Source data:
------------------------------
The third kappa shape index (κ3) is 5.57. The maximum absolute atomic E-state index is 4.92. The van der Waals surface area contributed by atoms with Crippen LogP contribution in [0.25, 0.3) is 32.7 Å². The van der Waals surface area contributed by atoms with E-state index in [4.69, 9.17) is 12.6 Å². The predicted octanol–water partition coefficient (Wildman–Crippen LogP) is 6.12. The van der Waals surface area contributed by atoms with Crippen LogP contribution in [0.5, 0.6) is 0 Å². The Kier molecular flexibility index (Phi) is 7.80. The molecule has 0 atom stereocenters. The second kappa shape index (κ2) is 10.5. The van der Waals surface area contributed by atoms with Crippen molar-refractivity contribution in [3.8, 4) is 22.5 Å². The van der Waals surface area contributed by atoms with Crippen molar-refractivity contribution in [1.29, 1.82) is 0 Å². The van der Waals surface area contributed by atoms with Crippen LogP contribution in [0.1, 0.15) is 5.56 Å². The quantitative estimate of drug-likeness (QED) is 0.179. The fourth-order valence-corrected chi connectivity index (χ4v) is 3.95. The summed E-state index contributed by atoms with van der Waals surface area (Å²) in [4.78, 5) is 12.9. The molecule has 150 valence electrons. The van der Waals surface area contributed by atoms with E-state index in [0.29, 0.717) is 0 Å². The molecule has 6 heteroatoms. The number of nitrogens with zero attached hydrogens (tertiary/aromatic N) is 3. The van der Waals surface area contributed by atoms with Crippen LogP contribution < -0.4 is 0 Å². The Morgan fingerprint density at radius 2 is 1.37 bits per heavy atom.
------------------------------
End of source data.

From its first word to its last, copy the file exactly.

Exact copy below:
The third kappa shape index (κ3) is 5.57. The maximum absolute atomic E-state index is 4.92. The van der Waals surface area contributed by atoms with Crippen LogP contribution in [0.25, 0.3) is 32.7 Å². The van der Waals surface area contributed by atoms with E-state index in [4.69, 9.17) is 12.6 Å². The predicted octanol–water partition coefficient (Wildman–Crippen LogP) is 6.12. The van der Waals surface area contributed by atoms with Crippen LogP contribution in [0.5, 0.6) is 0 Å². The Kier molecular flexibility index (Phi) is 7.80. The molecule has 0 atom stereocenters. The second kappa shape index (κ2) is 10.5. The van der Waals surface area contributed by atoms with Crippen molar-refractivity contribution in [3.8, 4) is 22.5 Å². The van der Waals surface area contributed by atoms with Crippen molar-refractivity contribution in [1.29, 1.82) is 0 Å². The van der Waals surface area contributed by atoms with Crippen LogP contribution in [0.1, 0.15) is 5.56 Å². The quantitative estimate of drug-likeness (QED) is 0.179. The fourth-order valence-corrected chi connectivity index (χ4v) is 3.95. The summed E-state index contributed by atoms with van der Waals surface area (Å²) in [4.78, 5) is 12.9. The molecule has 150 valence electrons. The van der Waals surface area contributed by atoms with E-state index in [0.29, 0.717) is 0 Å². The molecule has 6 heteroatoms. The number of nitrogens with zero attached hydrogens (tertiary/aromatic N) is 3. The van der Waals surface area contributed by atoms with Crippen LogP contribution < -0.4 is 0 Å². The Morgan fingerprint density at radius 2 is 1.37 bits per heavy atom.